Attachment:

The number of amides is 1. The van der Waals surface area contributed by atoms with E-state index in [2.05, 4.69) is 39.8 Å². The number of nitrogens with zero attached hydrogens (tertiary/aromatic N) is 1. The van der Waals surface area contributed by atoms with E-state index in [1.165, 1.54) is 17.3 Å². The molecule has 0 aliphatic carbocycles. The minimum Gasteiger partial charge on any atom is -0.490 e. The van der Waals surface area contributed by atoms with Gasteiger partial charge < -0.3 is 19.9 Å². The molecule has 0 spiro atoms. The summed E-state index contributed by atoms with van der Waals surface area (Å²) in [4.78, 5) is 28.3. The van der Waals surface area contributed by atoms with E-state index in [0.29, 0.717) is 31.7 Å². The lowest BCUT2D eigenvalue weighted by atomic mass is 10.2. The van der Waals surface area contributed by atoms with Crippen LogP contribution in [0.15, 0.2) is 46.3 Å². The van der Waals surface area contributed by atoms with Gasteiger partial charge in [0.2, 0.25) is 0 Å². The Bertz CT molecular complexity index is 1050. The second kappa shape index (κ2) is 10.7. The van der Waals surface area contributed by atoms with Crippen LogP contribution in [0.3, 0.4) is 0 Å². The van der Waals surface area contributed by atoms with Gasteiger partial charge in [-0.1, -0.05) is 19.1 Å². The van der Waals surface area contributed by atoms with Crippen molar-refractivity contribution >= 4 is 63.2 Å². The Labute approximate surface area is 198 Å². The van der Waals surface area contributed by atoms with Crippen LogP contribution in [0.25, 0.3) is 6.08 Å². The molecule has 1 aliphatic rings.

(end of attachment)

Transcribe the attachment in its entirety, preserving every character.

The number of amides is 1. The van der Waals surface area contributed by atoms with E-state index in [2.05, 4.69) is 39.8 Å². The number of nitrogens with zero attached hydrogens (tertiary/aromatic N) is 1. The van der Waals surface area contributed by atoms with E-state index in [1.165, 1.54) is 17.3 Å². The molecule has 0 aliphatic carbocycles. The minimum Gasteiger partial charge on any atom is -0.490 e. The van der Waals surface area contributed by atoms with Gasteiger partial charge < -0.3 is 19.9 Å². The molecule has 0 spiro atoms. The summed E-state index contributed by atoms with van der Waals surface area (Å²) in [4.78, 5) is 28.3. The van der Waals surface area contributed by atoms with E-state index in [0.29, 0.717) is 31.7 Å². The lowest BCUT2D eigenvalue weighted by atomic mass is 10.2. The van der Waals surface area contributed by atoms with Crippen LogP contribution in [0.15, 0.2) is 46.3 Å². The van der Waals surface area contributed by atoms with Gasteiger partial charge in [0.2, 0.25) is 0 Å². The Bertz CT molecular complexity index is 1050. The second kappa shape index (κ2) is 10.7. The van der Waals surface area contributed by atoms with Crippen LogP contribution in [0.3, 0.4) is 0 Å². The van der Waals surface area contributed by atoms with Gasteiger partial charge in [-0.1, -0.05) is 19.1 Å². The van der Waals surface area contributed by atoms with Crippen molar-refractivity contribution >= 4 is 63.2 Å². The Labute approximate surface area is 198 Å². The van der Waals surface area contributed by atoms with Crippen LogP contribution in [0.25, 0.3) is 6.08 Å². The molecule has 1 aliphatic rings.